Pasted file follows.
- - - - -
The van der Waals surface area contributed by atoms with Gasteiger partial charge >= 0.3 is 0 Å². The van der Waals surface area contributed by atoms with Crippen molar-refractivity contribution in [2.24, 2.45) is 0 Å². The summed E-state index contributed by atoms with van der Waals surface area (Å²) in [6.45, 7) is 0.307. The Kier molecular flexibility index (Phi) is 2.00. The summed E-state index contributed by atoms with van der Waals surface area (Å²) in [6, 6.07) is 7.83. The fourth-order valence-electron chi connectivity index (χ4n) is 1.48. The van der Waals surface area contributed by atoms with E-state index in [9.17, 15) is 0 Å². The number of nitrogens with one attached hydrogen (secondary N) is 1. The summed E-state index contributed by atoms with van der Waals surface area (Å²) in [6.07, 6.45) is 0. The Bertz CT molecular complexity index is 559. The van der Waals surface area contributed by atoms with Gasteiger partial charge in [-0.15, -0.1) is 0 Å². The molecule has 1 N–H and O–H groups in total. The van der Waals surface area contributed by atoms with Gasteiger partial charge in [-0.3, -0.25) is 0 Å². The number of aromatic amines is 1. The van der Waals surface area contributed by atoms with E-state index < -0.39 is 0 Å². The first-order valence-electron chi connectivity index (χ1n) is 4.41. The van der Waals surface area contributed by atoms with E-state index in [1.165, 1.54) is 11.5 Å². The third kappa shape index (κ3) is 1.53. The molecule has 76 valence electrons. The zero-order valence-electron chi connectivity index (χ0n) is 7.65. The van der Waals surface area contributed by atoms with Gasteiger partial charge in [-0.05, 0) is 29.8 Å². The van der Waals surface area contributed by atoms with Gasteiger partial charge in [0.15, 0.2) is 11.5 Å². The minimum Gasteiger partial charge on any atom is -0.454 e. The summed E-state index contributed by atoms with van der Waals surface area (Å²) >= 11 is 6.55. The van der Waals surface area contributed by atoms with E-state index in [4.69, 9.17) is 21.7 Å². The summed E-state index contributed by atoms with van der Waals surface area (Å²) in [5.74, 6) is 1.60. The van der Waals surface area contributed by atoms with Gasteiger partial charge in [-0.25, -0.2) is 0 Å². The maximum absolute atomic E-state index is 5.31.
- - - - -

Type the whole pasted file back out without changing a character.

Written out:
The van der Waals surface area contributed by atoms with Gasteiger partial charge >= 0.3 is 0 Å². The van der Waals surface area contributed by atoms with Crippen molar-refractivity contribution in [2.24, 2.45) is 0 Å². The summed E-state index contributed by atoms with van der Waals surface area (Å²) in [6.45, 7) is 0.307. The Kier molecular flexibility index (Phi) is 2.00. The summed E-state index contributed by atoms with van der Waals surface area (Å²) in [6, 6.07) is 7.83. The fourth-order valence-electron chi connectivity index (χ4n) is 1.48. The van der Waals surface area contributed by atoms with E-state index in [9.17, 15) is 0 Å². The number of nitrogens with one attached hydrogen (secondary N) is 1. The summed E-state index contributed by atoms with van der Waals surface area (Å²) in [6.07, 6.45) is 0. The Bertz CT molecular complexity index is 559. The van der Waals surface area contributed by atoms with Gasteiger partial charge in [-0.15, -0.1) is 0 Å². The molecule has 1 N–H and O–H groups in total. The van der Waals surface area contributed by atoms with Gasteiger partial charge in [-0.3, -0.25) is 0 Å². The number of aromatic amines is 1. The van der Waals surface area contributed by atoms with E-state index < -0.39 is 0 Å². The first-order valence-electron chi connectivity index (χ1n) is 4.41. The van der Waals surface area contributed by atoms with E-state index in [1.165, 1.54) is 11.5 Å². The third kappa shape index (κ3) is 1.53. The molecule has 76 valence electrons. The zero-order valence-electron chi connectivity index (χ0n) is 7.65. The van der Waals surface area contributed by atoms with Gasteiger partial charge in [-0.05, 0) is 29.8 Å². The van der Waals surface area contributed by atoms with Gasteiger partial charge in [0.15, 0.2) is 11.5 Å². The minimum Gasteiger partial charge on any atom is -0.454 e. The summed E-state index contributed by atoms with van der Waals surface area (Å²) >= 11 is 6.55. The van der Waals surface area contributed by atoms with E-state index in [4.69, 9.17) is 21.7 Å². The summed E-state index contributed by atoms with van der Waals surface area (Å²) in [5.74, 6) is 1.60. The van der Waals surface area contributed by atoms with Gasteiger partial charge in [-0.25, -0.2) is 0 Å². The maximum absolute atomic E-state index is 5.31.